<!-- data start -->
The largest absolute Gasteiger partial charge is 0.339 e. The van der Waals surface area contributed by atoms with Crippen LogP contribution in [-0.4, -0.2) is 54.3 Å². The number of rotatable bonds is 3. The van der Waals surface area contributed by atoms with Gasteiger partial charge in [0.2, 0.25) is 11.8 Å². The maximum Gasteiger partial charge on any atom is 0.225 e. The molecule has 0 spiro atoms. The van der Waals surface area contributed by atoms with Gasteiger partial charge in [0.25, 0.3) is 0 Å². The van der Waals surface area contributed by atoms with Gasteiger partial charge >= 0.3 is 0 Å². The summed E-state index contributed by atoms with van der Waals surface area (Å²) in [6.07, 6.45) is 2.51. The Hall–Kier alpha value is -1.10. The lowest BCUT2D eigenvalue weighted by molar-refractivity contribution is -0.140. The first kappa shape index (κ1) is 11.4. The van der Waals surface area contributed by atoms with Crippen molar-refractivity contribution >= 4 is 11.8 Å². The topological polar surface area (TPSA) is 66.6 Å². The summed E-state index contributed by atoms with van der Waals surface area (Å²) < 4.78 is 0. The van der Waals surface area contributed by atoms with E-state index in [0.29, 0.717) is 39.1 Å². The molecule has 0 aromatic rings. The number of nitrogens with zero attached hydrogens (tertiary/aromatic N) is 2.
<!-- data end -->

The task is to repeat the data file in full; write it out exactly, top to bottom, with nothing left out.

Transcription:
The largest absolute Gasteiger partial charge is 0.339 e. The van der Waals surface area contributed by atoms with Crippen LogP contribution in [-0.4, -0.2) is 54.3 Å². The number of rotatable bonds is 3. The van der Waals surface area contributed by atoms with Gasteiger partial charge in [0.2, 0.25) is 11.8 Å². The maximum Gasteiger partial charge on any atom is 0.225 e. The molecule has 0 spiro atoms. The van der Waals surface area contributed by atoms with Gasteiger partial charge in [0.25, 0.3) is 0 Å². The van der Waals surface area contributed by atoms with Gasteiger partial charge >= 0.3 is 0 Å². The summed E-state index contributed by atoms with van der Waals surface area (Å²) in [6.07, 6.45) is 2.51. The Hall–Kier alpha value is -1.10. The lowest BCUT2D eigenvalue weighted by molar-refractivity contribution is -0.140. The first kappa shape index (κ1) is 11.4. The van der Waals surface area contributed by atoms with Crippen molar-refractivity contribution >= 4 is 11.8 Å². The topological polar surface area (TPSA) is 66.6 Å². The summed E-state index contributed by atoms with van der Waals surface area (Å²) < 4.78 is 0. The van der Waals surface area contributed by atoms with E-state index in [0.29, 0.717) is 39.1 Å². The molecule has 0 aromatic rings. The number of nitrogens with zero attached hydrogens (tertiary/aromatic N) is 2.